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  1. 1. Indian Journal of Engineering & Materials Sciences Vol. 16, August 2009, pp. 220-228 Seismic performance evaluation methodologies for civil engineering structures C Antony Jeyasehara , K Sathish Kumarb* , K Muthumanib & N Lakshmananb a Department of Civil and Structural Engineering, Annamalai University, Annamalai Nagar 608 002, India b Structural Engineering Research Centre, Council of Scientific and Industrial Research, Taramani, Chennai 600 113, India Received 2 June 2008; accepted 21 April 2009 There is a strong need for evaluating the adequacy of seismic performance of civil engineering structures following the damage and collapse of numerous structures during recent earthquakes. In addition, the adequacy of seismic performance of the older structures in regions of high seismicity, which are designed prior to the advent of revised seismic deign codes, is also a matter of growing concern. Seismic performance evaluation of civil engineering structures is an iterative process involving alternate stages of experimentation and computation. Several experimental methodologies including quasi-static testing, effective force testing, shake table testing, pseudo dynamic testing and real time dynamic hybrid testing and computational methodologies based on different numerical time stepping procedures are used to simulate and evaluate the seismic performance of civil engineering structures. In this paper a broad overview on the existing computational and experimental seismic performance evaluation methodologies is reported. The paper also presents the genesis, development and mathematical formulation of the pseudo dynamic testing method in detail and highlights the merits and demerits of the method over the other experimental seismic performance evaluation methods. Keywords: Seismic performance, performance evaluation, earthquake engineering, shake table testing, effective force testing, pseudo dynamic testing, real time dynamic hybrid testing. Earthquakes are potentially devastating natural events which threaten lives, destroy property, and disrupt life-sustaining services and societal functions. India has a very real earthquake problem. Kashmir 2005, Sumatra 2004, Bhuj 2001, Chamoli 1999, Jabalpur 1997, Lattur 1993, Uttarkashi 1991, Bihar 1988 the past two decades have seen devastating earthquakes striking India with frightening regularity. India’s four recently upgraded seismic zones as per the Indian standard code of practice IS 1893:20021 also emphasize that 59% of the land area in India is under moderate to severe earthquake hazard that assumes criticality in the context of all scales of the built environment. There are approximately 12 crore buildings in seismic zones III, IV and V. Most of these buildings are not earthquake resistant and are potentially vulnerable to collapse in the event of a high intensity earthquake. Hence, there is a need for evaluating the adequacy of seismic performance of civil engineering structures in view of the damage and collapse of numerous structures during recent earthquakes. In addition, the adequacy of seismic performance of the older structures in regions of high seismicity, which were designed prior to the advent of revised seismic deign codes1 , is also a matter of growing concern. The simulation of seismic response of a civil engineering structure has become a routine in the design of modern construction. Most simulations are done using computational tools which were verified by alternative analysis techniques or by experiments. The inelastic response of structures is very difficult to assess. The time domain numerical simulation of structural performance under seismic loads is usually carried out by using either modal super position (for elastic structures), or by direct integration methods2 (for inelastic structures). Appropriate assumptions have to be made in order to predict and calculate the seismic performance of the simulated structure. In particular, the direct integration methods utilized in dynamic testing are actually performed step by step. Not only the analytical errors are accumulated gradually, but the selection of sampling periods also affects the accuracy and stability of the computational integration process. More modern techniques based on state space approach3,4 can be formulated using system transition matrices derived —————— ∗ For correspondence: (E-mail: ksk_sercm@yahoo.co.in / ksk@sercm.org)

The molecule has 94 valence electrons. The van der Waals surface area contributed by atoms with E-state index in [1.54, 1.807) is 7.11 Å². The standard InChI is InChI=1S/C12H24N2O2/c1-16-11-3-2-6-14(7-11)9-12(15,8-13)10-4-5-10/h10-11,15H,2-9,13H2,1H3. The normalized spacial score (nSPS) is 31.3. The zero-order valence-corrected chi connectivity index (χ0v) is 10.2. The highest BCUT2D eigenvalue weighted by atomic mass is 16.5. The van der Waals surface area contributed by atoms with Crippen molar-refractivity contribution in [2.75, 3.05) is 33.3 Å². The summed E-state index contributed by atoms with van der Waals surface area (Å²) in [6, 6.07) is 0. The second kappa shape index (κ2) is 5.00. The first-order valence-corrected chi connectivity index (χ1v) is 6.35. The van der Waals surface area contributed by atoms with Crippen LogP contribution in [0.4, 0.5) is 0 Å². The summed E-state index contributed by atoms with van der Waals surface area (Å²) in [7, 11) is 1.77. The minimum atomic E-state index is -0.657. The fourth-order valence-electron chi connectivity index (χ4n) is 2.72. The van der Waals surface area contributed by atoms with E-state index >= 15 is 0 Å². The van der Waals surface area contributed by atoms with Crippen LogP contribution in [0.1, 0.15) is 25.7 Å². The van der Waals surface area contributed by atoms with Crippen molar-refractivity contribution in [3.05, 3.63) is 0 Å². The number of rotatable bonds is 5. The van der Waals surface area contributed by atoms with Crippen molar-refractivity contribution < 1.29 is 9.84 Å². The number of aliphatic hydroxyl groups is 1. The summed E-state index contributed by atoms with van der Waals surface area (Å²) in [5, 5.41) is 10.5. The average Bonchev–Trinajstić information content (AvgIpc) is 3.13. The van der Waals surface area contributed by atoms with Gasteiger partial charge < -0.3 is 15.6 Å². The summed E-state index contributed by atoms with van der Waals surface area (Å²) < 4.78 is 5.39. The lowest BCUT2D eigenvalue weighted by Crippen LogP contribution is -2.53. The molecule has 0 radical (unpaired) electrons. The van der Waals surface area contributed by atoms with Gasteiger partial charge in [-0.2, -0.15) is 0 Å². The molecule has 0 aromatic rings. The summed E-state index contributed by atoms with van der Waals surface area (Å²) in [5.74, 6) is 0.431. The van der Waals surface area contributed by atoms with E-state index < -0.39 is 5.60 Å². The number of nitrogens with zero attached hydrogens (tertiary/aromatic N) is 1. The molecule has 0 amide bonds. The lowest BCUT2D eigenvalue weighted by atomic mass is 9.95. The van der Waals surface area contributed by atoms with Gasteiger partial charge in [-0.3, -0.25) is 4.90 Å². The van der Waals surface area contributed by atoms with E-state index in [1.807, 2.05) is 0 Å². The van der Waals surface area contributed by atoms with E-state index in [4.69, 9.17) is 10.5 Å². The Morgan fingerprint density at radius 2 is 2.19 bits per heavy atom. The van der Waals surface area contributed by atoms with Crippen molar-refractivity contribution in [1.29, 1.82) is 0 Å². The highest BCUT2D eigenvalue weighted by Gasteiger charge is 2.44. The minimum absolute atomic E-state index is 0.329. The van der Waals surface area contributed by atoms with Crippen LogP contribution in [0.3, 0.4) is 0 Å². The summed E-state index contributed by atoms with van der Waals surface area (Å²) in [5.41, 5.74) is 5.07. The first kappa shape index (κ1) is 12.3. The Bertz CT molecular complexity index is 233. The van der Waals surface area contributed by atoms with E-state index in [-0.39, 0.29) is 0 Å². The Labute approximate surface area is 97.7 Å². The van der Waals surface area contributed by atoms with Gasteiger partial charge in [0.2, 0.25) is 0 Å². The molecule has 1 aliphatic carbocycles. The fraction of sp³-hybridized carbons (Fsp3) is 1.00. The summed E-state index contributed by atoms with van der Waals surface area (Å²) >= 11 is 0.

2. 2. JEYASEHAR et al.: SEISMIC PERFORMANCE FOR CIVIL ENGINEERING STRUCTURES 221 from exact solutions. Such solutions are exact for elastic structures and present minimal errors for inelastic structures5 . Most recently analytical techniques based on Hamilton-Lagrangian formulations4 proved that inelastic problems with severe degradation, sudden breaks and repetitive impacts, as well as progressively collapsing structural assemblies can be solved with stable solutions using energy minimization techniques. These techniques and other computational formulations developed in recent years still need experimental verification and identification of unknown phenomena neglected in modeling. Behaviour of a structure during an earthquake During an earthquake, a finite quantity of energy is input into a structure. This input energy is transformed into both kinetic and potential energy, which must be either absorbed or dissipated through some mechanism. If there were no damping in the structure, vibrations would exist for all time. However, there is always some level of inherent damping within the structure, which withdraws energy from the system and therefore reduces the amplitude of vibration until the motion ceases. This inherent damping may not be always sufficient to protect the structure from large earthquakes. Under these circumstances the structure’s seismic performance can be improved if a portion of the input energy being absorbed or dissipated, not by the structure itself, but by some other type of energy dissipation mechanism. This is made clear by considering the conservation of energy relationship6 dhsk EEEEE +++= … (1) Where, E is the absolute energy input from the earthquake motion, Ek is the absolute kinetic energy, Es is the recoverable elastic strain energy, Eh is the irrecoverable energy dissipated by the structural system through inelastic deformations, and Ed is the energy dissipated by the supplemental damping devices. Since the first two energy components Ek and Es are recoverable in nature, the seismic performance of the structure during an earthquake entirely depends on either Eh or Ed or both. The absolute energy input E represents the work done by the total base shear force at the foundation on the ground displacement. It, thus, contains the effect of the inertial forces of the structure. In the conventional design approach, acceptable structural performance is accomplished by the occurrence of inelastic deformations at weak plastic hinge locations. This has a direct effect of increasing energy Eh. It also has an indirect effect. The occurrence of inelastic deformation results in softening of the structural system which itself modifies the absolute input energy. In effect, the increased flexibility acts as a filter which reflects a portion of the earthquake energy. The significant result is that it leads to reduced acceleration and reduced strains in regions away from the plastic hinges. Seismic Performance Evaluation Methodologies Simulation of seismic performance of structures under earthquake loads is usually performed experimentally or computationally. Experimental results are often used to develop and calibrate computational models of structures and structural components. These computational models are used to predict the response of structures. Further experiments are then performed to validate and refine the computational models. Seismic performance evaluation is thus an iterative process involving alternate stages of experimentation and computation. Computational methodology and issues Computational solution of the equation of motion for a civil engineering structure is usually complex if the excitation/applied force or ground acceleration varies arbitrarily with time as in the case of a seismic loading or if the system is nonlinear. Such problems can only be tackled by numerical time stepping methods for integration of differential equation of motion for evaluating the seismic performance of the structure. A vast body of literature, including major chapters of several text books, exists about these methods for solving various types of differential equations that arise in the broad subject area of applied mechanics. The literature includes the mathematical development of these methods; their accuracy, convergence and stability properties; and computer implementations. Only a brief presentation of few methods2 that are especially useful in the seismic response evaluation of civil engineering structures is presented in the paper. These include: (i) method based on interpolation of the excitation function; (ii) method based on finite difference expressions of velocity and acceleration and (iii) method based on assumed variation of acceleration Method based on interpolation of excitation This method is a highly efficient numerical procedure can be better used for linear systems by